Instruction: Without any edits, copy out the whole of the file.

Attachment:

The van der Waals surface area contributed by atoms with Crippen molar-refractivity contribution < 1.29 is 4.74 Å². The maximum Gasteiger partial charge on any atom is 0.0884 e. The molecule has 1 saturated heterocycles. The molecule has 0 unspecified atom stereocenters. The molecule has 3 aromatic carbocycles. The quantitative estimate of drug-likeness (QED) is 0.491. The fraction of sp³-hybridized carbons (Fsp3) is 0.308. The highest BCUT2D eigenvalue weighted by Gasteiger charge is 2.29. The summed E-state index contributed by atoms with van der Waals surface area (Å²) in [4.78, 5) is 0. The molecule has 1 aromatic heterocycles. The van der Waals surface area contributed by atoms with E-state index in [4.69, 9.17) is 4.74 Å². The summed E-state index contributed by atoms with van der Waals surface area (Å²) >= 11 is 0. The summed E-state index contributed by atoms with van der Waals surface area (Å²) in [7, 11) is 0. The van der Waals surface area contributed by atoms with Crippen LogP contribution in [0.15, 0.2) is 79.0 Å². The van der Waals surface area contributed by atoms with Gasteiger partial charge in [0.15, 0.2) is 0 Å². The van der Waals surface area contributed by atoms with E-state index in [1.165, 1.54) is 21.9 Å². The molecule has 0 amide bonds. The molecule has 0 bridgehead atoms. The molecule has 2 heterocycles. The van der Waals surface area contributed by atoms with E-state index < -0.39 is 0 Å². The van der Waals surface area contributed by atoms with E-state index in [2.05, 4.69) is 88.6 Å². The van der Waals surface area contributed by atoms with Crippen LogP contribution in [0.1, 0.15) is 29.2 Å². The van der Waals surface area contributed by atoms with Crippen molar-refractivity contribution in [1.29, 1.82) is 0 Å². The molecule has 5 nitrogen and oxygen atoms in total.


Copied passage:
The van der Waals surface area contributed by atoms with Crippen molar-refractivity contribution < 1.29 is 4.74 Å². The maximum Gasteiger partial charge on any atom is 0.0884 e. The molecule has 1 saturated heterocycles. The molecule has 0 unspecified atom stereocenters. The molecule has 3 aromatic carbocycles. The quantitative estimate of drug-likeness (QED) is 0.491. The fraction of sp³-hybridized carbons (Fsp3) is 0.308. The highest BCUT2D eigenvalue weighted by Gasteiger charge is 2.29. The summed E-state index contributed by atoms with van der Waals surface area (Å²) in [4.78, 5) is 0. The molecule has 1 aromatic heterocycles. The van der Waals surface area contributed by atoms with E-state index in [4.69, 9.17) is 4.74 Å². The summed E-state index contributed by atoms with van der Waals surface area (Å²) >= 11 is 0. The summed E-state index contributed by atoms with van der Waals surface area (Å²) in [7, 11) is 0. The van der Waals surface area contributed by atoms with Crippen LogP contribution in [0.15, 0.2) is 79.0 Å². The van der Waals surface area contributed by atoms with Gasteiger partial charge in [0.15, 0.2) is 0 Å². The van der Waals surface area contributed by atoms with E-state index in [1.165, 1.54) is 21.9 Å². The molecule has 0 amide bonds. The molecule has 0 bridgehead atoms. The molecule has 2 heterocycles. The van der Waals surface area contributed by atoms with E-state index < -0.39 is 0 Å². The van der Waals surface area contributed by atoms with E-state index in [2.05, 4.69) is 88.6 Å². The van der Waals surface area contributed by atoms with Crippen LogP contribution in [0.1, 0.15) is 29.2 Å². The van der Waals surface area contributed by atoms with Crippen molar-refractivity contribution in [1.29, 1.82) is 0 Å². The molecule has 5 nitrogen and oxygen atoms in total.